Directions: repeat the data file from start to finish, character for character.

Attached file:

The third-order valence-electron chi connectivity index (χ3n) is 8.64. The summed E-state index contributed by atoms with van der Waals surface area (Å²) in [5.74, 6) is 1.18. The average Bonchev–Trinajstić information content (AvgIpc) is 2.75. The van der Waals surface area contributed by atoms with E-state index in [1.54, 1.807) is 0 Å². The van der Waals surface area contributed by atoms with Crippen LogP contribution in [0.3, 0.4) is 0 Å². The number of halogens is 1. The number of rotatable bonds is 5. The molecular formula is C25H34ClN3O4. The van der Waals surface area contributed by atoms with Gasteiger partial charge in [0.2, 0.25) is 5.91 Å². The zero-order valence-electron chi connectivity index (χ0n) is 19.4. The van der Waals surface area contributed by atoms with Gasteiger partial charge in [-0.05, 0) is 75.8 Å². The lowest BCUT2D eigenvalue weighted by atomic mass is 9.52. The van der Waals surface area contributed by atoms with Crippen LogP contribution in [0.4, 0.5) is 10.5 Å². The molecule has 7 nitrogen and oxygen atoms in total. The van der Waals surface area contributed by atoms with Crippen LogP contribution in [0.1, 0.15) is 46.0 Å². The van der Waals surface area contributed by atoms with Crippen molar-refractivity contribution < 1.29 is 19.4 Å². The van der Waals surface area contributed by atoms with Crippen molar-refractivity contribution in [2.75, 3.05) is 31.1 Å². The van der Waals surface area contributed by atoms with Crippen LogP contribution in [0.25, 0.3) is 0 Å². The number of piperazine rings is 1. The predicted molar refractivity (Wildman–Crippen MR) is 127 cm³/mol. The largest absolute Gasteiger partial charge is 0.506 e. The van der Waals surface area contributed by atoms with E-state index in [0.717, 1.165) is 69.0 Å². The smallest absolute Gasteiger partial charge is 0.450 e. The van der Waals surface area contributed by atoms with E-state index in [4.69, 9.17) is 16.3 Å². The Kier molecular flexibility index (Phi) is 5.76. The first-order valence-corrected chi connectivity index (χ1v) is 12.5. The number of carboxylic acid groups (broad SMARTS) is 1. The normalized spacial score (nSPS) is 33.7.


The third-order valence-electron chi connectivity index (χ3n) is 8.64. The summed E-state index contributed by atoms with van der Waals surface area (Å²) in [5.74, 6) is 1.18. The average Bonchev–Trinajstić information content (AvgIpc) is 2.75. The van der Waals surface area contributed by atoms with E-state index in [1.54, 1.807) is 0 Å². The van der Waals surface area contributed by atoms with Crippen LogP contribution in [0.3, 0.4) is 0 Å². The number of halogens is 1. The number of rotatable bonds is 5. The molecular formula is C25H34ClN3O4. The van der Waals surface area contributed by atoms with Gasteiger partial charge in [0.2, 0.25) is 5.91 Å². The zero-order valence-electron chi connectivity index (χ0n) is 19.4. The van der Waals surface area contributed by atoms with Gasteiger partial charge in [-0.05, 0) is 75.8 Å². The lowest BCUT2D eigenvalue weighted by atomic mass is 9.52. The van der Waals surface area contributed by atoms with Crippen LogP contribution in [0.4, 0.5) is 10.5 Å². The molecule has 7 nitrogen and oxygen atoms in total. The van der Waals surface area contributed by atoms with Crippen LogP contribution in [0.1, 0.15) is 46.0 Å². The van der Waals surface area contributed by atoms with Crippen molar-refractivity contribution < 1.29 is 19.4 Å². The van der Waals surface area contributed by atoms with Crippen molar-refractivity contribution in [2.75, 3.05) is 31.1 Å². The van der Waals surface area contributed by atoms with Crippen LogP contribution in [0.25, 0.3) is 0 Å². The number of piperazine rings is 1. The predicted molar refractivity (Wildman–Crippen MR) is 127 cm³/mol. The largest absolute Gasteiger partial charge is 0.506 e. The van der Waals surface area contributed by atoms with E-state index in [0.717, 1.165) is 69.0 Å². The smallest absolute Gasteiger partial charge is 0.450 e. The van der Waals surface area contributed by atoms with E-state index in [4.69, 9.17) is 16.3 Å². The Kier molecular flexibility index (Phi) is 5.76. The first-order valence-corrected chi connectivity index (χ1v) is 12.5. The number of carboxylic acid groups (broad SMARTS) is 1. The normalized spacial score (nSPS) is 33.7.